That is not to say his signings are without pedigree.
Bianchi hit 18 goals in Serie A with Reggina last season, a division notorious for tight defences.
The pulling power of the Premiership is without question but, while players have flocked to England from all over the world, Italian success stories – other than the irrepressible Gianfranco Zola – are few and far between, particularly expensive strikers.
Petrov boasts more than 60 international appearances for Bulgaria, Geovanni once cost Barcelona 11 million pounds and Eriksson has described Fernandes as the best player in Switzerland.
There will be plenty more to follow before the end of August but this transitional season will not be judged solely on City’s final position.
In these upbeat times, it is easy to forget how low City sunk last season.
They may have finished 14th but managed just 10 goals in their 19 home league matches and ended four points above the drop zone.
Eriksson currently finds himself in a similar position to Martin O’Neill at Aston Villa a year ago and he will be afforded plenty of patience.
Although Villa had a good start to last season only to tail off badly, O’Neill’s first campaign in charge is viewed as a success and Eriksson’s debut in the Premiership is likely to follow a similar pattern.
Fans will be satisfied if shoots of recovery are regularly evident and the Swede’s ability to charm the press pack will also buy him plenty of time as would a favourable result against United in City’s third league match of the season.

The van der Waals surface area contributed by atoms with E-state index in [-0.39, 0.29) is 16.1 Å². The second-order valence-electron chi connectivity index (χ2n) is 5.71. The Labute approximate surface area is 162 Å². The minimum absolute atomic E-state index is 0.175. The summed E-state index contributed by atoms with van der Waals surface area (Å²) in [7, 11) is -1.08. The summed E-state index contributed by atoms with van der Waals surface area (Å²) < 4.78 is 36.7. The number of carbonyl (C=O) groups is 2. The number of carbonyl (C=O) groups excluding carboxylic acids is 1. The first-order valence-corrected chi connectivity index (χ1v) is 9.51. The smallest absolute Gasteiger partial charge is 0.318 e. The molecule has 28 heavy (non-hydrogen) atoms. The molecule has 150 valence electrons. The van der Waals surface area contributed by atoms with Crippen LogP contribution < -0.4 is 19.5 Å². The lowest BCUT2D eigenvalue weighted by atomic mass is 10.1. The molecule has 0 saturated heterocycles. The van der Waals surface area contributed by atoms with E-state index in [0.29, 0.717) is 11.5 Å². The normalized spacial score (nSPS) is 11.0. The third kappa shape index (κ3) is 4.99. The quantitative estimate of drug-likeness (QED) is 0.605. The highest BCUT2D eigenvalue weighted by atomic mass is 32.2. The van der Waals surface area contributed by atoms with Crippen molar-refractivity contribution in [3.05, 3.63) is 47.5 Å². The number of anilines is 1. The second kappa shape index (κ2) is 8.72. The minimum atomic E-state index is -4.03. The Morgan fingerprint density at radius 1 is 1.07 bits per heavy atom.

The fact that it took so much of the summer for Thaksin and Eriksson to arrive will not be forgotten and City can not fail to give their fans more joy at home than they had last season.
Expect a top-half finish and a new feel-good factor at Eastlands as a sound basis for a challenge for Europe in Eriksson’s second season.
Halmstad took over from Elfsborg at the top of Allsvenskan on Sunday after a 1-1 draw away to Trelleborg.
A glance at the table shows that there is much still to play for in these season’s title race with just three points separating the top four teams:
Sweden’s Stefan Nystrand struck an early Olympics blow on Sunday when he clocked the second fastest time in the history of the 100m freestyle.
Nystrand won the event at the Paris Open in 47.91sec, only the second time the mythic 48-second barrier had been smashed.
“It’s like a Christmas present. I didn’t think of swimming so quickly,” said the 25-year-old Swede.
“To go under 48 seconds is a dream come true. After the world championships in Melbourne I increased my body-building work but not so much that it detracted from my style of swimming.
“I also worked on my starts and the second 50m.”
Nystrand, the European championship silver medallist and bronze medallist over 50m at the world championships, just missed out on the world record held by Dutchman Pieter Van Den Hoogenband who clocked the best time of 47.84sec in 2000.
Swedish compatriot Therese Alshammar also starred at the Paris meet winning the 50m freestyle in 24.23sec, just outside the world record of 24.13 held by Inge De Bruijn of the Netherlands.